The Supreme Court ruled in 1989 that flag burning is a form of protected speech under the First Amendment. The Court held that the government cannot prohibit the expression of an idea simply because society finds the idea itself offensive or disagreeable.

However, The Supreme Court’s ruling in Texas v. Johnson did not protect flag burning in all circumstances. The Court held that the government could still prohibit flag burning if it was done on federal property or if it was done in a way that was likely to cause a disturbance.

The term “disturbance” is not specifically defined in the law, but it is generally understood to mean any act that creates a risk of violence or disorder. For example, burning a flag in a crowded public place could be considered a disturbance if it is likely to incite anger or violence from onlookers.

It is important to note that the government has a high burden of proof in order to prosecute someone for flag burning. The government must show that the flag burning was done on federal property or that it was done in a way that was likely to cause a disturbance. If the government cannot meet this burden of proof, then the person who burned the flag cannot be prosecuted.

In addition to the federal law, some states also have laws that prohibit flag burning. These laws are generally more restrictive than federal law and may not be subject to the same First Amendment protections.

If you are considering burning a flag, it is important to be aware of the laws in your area.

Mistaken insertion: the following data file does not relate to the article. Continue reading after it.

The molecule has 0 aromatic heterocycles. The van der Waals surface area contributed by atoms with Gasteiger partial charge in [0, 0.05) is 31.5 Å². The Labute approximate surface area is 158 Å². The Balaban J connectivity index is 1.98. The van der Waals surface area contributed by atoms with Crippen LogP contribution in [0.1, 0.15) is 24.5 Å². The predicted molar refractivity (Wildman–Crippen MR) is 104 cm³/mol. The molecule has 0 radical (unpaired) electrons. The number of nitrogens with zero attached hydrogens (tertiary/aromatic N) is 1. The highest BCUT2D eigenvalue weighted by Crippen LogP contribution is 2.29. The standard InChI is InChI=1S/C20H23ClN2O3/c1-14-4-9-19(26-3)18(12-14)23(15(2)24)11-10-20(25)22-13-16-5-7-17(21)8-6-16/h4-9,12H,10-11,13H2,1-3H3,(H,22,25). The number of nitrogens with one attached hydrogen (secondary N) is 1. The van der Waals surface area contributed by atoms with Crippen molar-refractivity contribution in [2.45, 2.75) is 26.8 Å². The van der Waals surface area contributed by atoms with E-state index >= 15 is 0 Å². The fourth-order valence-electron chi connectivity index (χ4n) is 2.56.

Further reading:

https://www.adl.org/resources/hate-symbol/confederate-flag

https://www.nationalgeographic.com/history/article/how-confederate-battle-flag-became-symbol-racism

https://acwm.org/blog/myths-misunderstandings-confederate-flag/

https://theconversation.com/why-is-the-confederate-flag-so-offensive-143256

https://www.newyorker.com/news/news-desk/the-shifting-symbolism-of-the-gadsden-flag

https://www.hcn.org/issues/52.6/north-extremism-the-gadsden-flag-is-a-symbol-but-whose


BTS Thoughts

Initially, I was going to post this sometime in April because for whatever reason, April is Confederate History Month. Unfortunately, to quote Ian Malcolm from Jurassic Park: life uh, finds a way (to keep me occupied).

But, just like Kismet, the doll photography prompt for Monday by one of the doll accounts on Instagram is “shoes.” Since it’s Memorial Day, I thought I’d apply the concept to celebrate the heroes who fought against enslavement in the Civil War, and also those who fought bravely on Capitol Hill during the January 6th insurrection.

Matt: cowboy boots, to honor his roots.

Takeshi: practical running shoes so he can move comfortably in his ice cream shop.

Manuel: hiking boots because he’s going hiking after on Memorial Day.

Chrissy: gold Louboutin-inspired boots similar to what Kylie Minogue wears in “Get Outta My Way” video to celebrate Kylie Minogue’s birthday.

Dollsexposed showcases queer erotica, kink, fetish, and activism through twelve-inch doll photography. Their adventures in the doll world began in 2011 before establishing a home on dollsexposed.com eleven years later.

Dollsexposed's works have been displayed at Seattle Erotic Art Festival and Los Angeles Leather Getaway.